Hitachi battery trains would extend the range of zero-emission rail travel. When the overhead wires run out, our technology can continue for up to 90km in battery operating mode. This is more than adequate to cover non-electrified sections of Scotland’s network given our battery trains can recharge on the move, either while braking, topping up at stations, or when the train re-connects with overhead wires. We are collaborating with UK’s leading battery manufacturer – Hyperdrive Innovation – to develop a market-leading battery to power trains in Scotland. Therefore, range and recharging will never be a barrier to the roll out of our battery trains.
A very subtle but important distinction in Transport Scotland’s plan was recognising that battery trains and electrification are two sides of the same coin. They are complementary technologies that unlock discontinuous electrification and brand-new trains for passengers on non-electrified routes.
Discontinuous electrification negates the need to install wires in tunnels, under bridges, and in stations which tend to be the trickiest and most expensive part of upgrades.
So by concentrating electrification on short accessible sections, it not only reduces the overall infrastructure upgrade cost, but also the associated maintenance. This makes the railway safer for trackside engineers and reduces whole-life costs.
The business case for discontinuous electrification and battery trains is clear. It is proven technology that can be delivered in the next few years, at staged intervals, enabling clear and longer-term planning. It provides the quickest and the most cost-efficient way to deliver the Rail Services Decarbonisation Action Plan.
Hitachi Rail have a track record of investing in Scotland. Ahead of the Class 385 being introduced, Hitachi invested over £30 million to upgrade the 106-year-old Edinburgh depot so it could service modern electric trains. Equally important was our investment in the 330 staff we employ at our facilities in Glasgow and Edinburgh.
We completed an extensive upskilling programme to ensure all Edinburgh depot staff can maintain the UK’s most advanced fleets. This investment ensures that Craigentinny depot will continue to be an important rail maintenance hub for many more decades.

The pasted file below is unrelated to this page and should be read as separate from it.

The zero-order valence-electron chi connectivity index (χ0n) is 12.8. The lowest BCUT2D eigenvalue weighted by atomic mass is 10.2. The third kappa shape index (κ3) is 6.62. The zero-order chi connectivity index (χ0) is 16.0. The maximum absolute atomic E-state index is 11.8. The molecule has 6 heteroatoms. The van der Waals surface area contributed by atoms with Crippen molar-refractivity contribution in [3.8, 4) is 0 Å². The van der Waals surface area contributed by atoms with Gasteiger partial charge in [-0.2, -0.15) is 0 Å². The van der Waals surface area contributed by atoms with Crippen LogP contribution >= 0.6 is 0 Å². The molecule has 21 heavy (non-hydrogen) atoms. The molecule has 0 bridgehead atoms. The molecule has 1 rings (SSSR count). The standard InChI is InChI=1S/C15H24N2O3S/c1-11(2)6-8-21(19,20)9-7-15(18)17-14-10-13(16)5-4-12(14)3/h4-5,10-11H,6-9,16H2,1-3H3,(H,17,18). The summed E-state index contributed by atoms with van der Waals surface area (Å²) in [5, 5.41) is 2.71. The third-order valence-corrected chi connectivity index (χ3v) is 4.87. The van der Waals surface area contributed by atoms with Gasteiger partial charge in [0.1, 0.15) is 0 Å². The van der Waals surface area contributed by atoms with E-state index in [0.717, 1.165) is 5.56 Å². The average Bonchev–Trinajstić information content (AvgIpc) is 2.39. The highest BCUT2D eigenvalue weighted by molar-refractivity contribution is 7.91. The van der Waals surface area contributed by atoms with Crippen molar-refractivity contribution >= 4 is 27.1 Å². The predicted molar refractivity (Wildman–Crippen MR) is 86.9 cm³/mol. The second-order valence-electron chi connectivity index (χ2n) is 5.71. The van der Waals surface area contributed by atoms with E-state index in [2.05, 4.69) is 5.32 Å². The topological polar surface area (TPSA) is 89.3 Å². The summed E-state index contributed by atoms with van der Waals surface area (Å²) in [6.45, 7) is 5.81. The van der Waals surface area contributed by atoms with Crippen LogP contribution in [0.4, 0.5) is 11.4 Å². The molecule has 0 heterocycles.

If Hitachi achieves its ambition to deliver a new battery fleet, it would demand further investment in railway maintenance facilities and staff. The construction of a brand new depot would benefit the local supply chain and create new jobs.
Being home to the world’s most advanced battery trains could prove advantageous for Scotland’s rail sector. Becoming a centre for battery and discontinuous engineering expertise means, other countries or companies would come to Scotland to learn how to decarbonise effectively and efficiently. Similarly, introducing cutting-edge technology would create new green supply chain opportunities in Scotland.
The Rail Services Decarbonisation Action Plan recognises that battery trains are a win-win for both passengers and enabling electrification. Passengers get brand new trains, sooner rather than later. Electrification upgrades can be accelerated, at a lower cost. Scotland can become a hub for battery train technology, skills and supply chain. Our continuing success in Scotland means Hitachi is the right partner to help Scotland achieve its ambition of a decarbonised railway by 2035.
Jim Brewin is head of UK & Ireland at Hitachi Rail
This piece was sponsored by Hitachi Rail